Alaska Excursions

Alaska Excursions

A wide range of trips throughout Southcentral Alaska.

Iditarod 41

Photos and stories from the last great race.

Anchorage: 37°/54°/Cloudy

Fairbanks: 30°/52°/Partly sunny

Juneau: 36°/56°/Cloudy

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Kenai Peninsula: Wildlife, fishing, glaciers and fun-filled days

Bishop's Beach in Homer is a nice place for a stroll along Kachemak Bay. The Kenai Mountains rise above the bay.


Bishop's Beach in Homer is a nice place for a stroll along Kachemak Bay. The Kenai Mountains rise above the bay.

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24/48: Seward

Majestic Mat-Su: Glaciers, mountains, rivers and history give Valley life

Kenai Peninsula: Wildlife, fishing, glaciers and fun-filled days

A good day of sightseeing at Kenai Fjords National Park

24/48: Fairbanks

Bear-viewing options

What not to ask

Kayak operators

Questions to ask

If you go flightseeing

Get dirty: Off-road bike riding spots

First Friday art walk

Mountains, glaciers, parkland define the biggest state

If you go roadside fishing

Kenai, Russian rivers are just the beginning for anglers

Fish and bears: Kodiak's bruins get so big because of all the salmon

Angling paradise: Seward has a line on halibut and salmon fishing

Fishing fever: Early-season anglers converge on the lower Kenai Peninsula

Fishing for fun: Kachemak Bay's waters are full of halibut and salmon

Valley waters: Anglers discover outstanding fishing just outside Anchorage

Gateways to Chugach State Park

Alaska culture: Where and when?

An explosive past

Water wonderland: Whittier is the place for fishing, cruising or kayaking

Seward's surroundings leave visitors gasping for breath

Bear essentials: Planned encounters with fishing grizzlies is a highlight

Copper Valley: History and wilderness join forces at Wrangell-St. Elias

Fairbanks: Enjoy nearly endless daylight, Gold Rush history

Gifts galore: From downtown markets to art galleries, options abound

Celebrations: Music and food are summer festival highlights

Flightseeing helps visitors grasp Alaska's immensity

Golden destination: Hikers and history buffs all enjoy Hatcher Pass

Heaven on wheels: Trails across Anchorage, through wilderness keep cyclists moving

Wilderness wonder: Chugach State Park, city parks full of excitement

A touch of history: Old Town Kenai should be on the itinerary for visitors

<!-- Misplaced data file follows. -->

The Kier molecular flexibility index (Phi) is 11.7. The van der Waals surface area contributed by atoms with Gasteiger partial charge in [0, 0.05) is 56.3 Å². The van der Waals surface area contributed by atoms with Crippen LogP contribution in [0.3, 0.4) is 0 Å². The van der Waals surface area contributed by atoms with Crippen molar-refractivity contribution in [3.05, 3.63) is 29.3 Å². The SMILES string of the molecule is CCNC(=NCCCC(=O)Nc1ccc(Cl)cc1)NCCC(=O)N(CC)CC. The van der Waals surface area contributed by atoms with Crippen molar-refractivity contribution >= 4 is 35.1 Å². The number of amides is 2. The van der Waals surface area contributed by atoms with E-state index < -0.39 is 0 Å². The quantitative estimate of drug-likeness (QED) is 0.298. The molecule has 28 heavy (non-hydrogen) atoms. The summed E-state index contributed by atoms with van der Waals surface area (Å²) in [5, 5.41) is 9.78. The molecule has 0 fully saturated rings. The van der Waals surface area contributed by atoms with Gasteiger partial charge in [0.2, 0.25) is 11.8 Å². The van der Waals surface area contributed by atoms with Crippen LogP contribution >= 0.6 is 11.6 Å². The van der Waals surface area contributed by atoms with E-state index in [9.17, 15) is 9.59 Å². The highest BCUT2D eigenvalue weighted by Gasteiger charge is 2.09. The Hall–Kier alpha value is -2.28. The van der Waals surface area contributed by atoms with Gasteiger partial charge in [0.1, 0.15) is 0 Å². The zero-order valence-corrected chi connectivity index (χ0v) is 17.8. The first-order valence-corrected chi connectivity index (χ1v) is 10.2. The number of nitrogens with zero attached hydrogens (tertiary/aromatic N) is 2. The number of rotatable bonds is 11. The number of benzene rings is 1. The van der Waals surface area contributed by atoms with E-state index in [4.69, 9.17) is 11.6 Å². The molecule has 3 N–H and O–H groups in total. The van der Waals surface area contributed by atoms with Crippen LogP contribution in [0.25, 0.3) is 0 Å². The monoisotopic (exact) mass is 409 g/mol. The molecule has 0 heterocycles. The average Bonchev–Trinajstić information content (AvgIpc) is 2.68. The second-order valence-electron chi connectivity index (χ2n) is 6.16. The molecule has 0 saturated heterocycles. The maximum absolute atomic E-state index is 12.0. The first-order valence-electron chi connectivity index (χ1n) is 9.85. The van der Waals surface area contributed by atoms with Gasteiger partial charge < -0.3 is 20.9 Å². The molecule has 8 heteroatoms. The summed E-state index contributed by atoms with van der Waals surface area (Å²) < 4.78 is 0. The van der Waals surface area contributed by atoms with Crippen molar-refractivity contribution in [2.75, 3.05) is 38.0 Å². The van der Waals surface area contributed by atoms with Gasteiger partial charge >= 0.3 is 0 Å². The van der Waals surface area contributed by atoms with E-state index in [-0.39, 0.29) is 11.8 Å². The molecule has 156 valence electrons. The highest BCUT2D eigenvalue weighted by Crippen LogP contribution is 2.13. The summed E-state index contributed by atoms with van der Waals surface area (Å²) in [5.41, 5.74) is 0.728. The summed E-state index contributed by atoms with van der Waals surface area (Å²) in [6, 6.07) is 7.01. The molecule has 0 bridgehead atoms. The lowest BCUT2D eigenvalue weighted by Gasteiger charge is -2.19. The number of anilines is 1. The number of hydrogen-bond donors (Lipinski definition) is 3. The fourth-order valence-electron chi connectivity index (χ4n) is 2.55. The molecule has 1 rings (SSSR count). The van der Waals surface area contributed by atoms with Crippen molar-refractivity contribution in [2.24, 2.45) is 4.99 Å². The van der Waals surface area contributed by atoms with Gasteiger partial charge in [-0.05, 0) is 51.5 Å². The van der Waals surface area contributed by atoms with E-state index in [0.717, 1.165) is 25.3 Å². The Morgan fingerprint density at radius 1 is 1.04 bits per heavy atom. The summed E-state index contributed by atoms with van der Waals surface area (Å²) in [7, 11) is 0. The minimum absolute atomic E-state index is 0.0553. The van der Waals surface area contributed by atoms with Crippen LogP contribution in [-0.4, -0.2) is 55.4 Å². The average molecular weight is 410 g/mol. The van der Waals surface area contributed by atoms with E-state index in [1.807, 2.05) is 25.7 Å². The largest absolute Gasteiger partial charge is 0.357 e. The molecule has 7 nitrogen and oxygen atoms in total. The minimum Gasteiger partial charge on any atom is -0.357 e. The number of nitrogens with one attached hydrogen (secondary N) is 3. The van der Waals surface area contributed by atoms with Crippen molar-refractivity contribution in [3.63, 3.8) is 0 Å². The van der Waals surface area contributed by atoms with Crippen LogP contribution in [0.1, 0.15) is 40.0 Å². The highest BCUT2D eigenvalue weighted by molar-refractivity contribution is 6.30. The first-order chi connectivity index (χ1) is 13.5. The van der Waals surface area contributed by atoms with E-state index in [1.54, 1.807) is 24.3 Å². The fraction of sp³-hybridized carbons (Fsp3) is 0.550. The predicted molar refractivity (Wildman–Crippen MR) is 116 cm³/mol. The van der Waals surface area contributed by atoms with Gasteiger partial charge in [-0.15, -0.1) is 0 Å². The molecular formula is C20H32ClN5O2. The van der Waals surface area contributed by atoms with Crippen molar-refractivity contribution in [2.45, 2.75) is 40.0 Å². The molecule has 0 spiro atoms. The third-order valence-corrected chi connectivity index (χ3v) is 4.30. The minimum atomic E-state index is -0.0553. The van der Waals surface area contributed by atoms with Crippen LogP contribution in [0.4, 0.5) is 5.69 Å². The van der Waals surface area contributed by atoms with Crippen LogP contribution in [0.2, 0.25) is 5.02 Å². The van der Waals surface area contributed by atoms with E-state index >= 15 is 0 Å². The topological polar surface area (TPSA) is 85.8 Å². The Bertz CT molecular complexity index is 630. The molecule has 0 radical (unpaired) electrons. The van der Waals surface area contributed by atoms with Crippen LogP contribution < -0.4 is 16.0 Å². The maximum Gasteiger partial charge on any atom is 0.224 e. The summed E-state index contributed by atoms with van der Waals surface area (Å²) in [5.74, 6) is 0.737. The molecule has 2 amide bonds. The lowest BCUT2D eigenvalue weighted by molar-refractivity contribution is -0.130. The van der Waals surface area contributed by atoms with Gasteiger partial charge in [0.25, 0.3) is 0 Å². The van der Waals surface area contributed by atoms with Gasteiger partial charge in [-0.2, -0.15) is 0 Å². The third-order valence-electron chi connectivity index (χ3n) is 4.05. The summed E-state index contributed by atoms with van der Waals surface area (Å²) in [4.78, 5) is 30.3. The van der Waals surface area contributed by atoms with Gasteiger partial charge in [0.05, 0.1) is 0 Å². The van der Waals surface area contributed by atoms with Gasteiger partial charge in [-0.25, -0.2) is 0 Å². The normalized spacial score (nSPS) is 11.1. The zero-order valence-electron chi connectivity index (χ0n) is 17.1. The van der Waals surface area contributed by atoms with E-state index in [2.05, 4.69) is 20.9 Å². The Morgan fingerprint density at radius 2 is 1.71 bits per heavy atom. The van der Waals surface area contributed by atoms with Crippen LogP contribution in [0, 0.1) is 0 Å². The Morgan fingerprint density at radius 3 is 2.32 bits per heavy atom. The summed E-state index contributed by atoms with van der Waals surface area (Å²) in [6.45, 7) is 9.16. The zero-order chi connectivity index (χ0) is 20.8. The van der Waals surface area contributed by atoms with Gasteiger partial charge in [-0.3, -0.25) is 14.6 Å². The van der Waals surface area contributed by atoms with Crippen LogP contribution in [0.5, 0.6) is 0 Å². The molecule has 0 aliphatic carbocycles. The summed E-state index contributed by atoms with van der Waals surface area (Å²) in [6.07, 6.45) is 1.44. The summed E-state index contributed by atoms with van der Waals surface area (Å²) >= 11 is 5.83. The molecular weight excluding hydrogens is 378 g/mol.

Chefs turn the bounty of the sea into something beautiful

Wild water: A trip down an Alaska river will leave rafters cheering

Lake Clark National Park's scenery and remoteness impress

Small but scenic: History, location combine to make Cooper Landing special

Sea kayaks give paddlers a different lifestyle

Denali Park: Ride horses, fly or raft in shadow of Mount McKinley

Cozy cabins: Public-use facilities aren't fancy but they're fun

Valdez: From the Gold Rush to glaciers, Sound community has it all

Eagle River: Hiking, history and festivals keep visitors busy

Anchorage is blessed with plenty of spots to drink or dance

Stepping into history: From the airport to museums, Alaska shows off unique past

Peninsula hamlets: From Hope to Anchor Point, small towns are worth a stop

Fairbanks: Gold Rush history, weather extremes are part of the culture

UAF tours

Southeast Alaska: Off-the-roadway fishing at its finest

Alaska Islands and Ocean Visitor Center

The visitor center is a window to the largest seabird refuge in the world. From sea stars to sea lions, the year-old facility depicts the amazing diversity of life found in Alaska's island and ocean habitats. Beautiful exhibits and films take visitors on a virtual tour of the 4.9 million-acre Alaska Maritime National Wildlife Refuge, into a seabird colony and on a visit to a wildlife biologists' field camp. Guided walks and programs include the slough, tide pools and marine discovery lab. The center is on a 60-acre site, and trails lead to Bishop's Beach. The building also houses beautiful public art, including stained glass, a hand-painted mural of the Aleutian Islands and ceramic wainscoting of an intertidal zone. It is a partnership of the Alaska Maritime National Wildlife Refuge and the Kachemak Bay Research Reserve.

Where: 95 Sterling Highway, Homer

When: 9 a.m. to 6 p.m. daily, Memorial Day to Labor Day

Cost: Free

Phone: 1-907-235-6961


Alaska SeaLife Center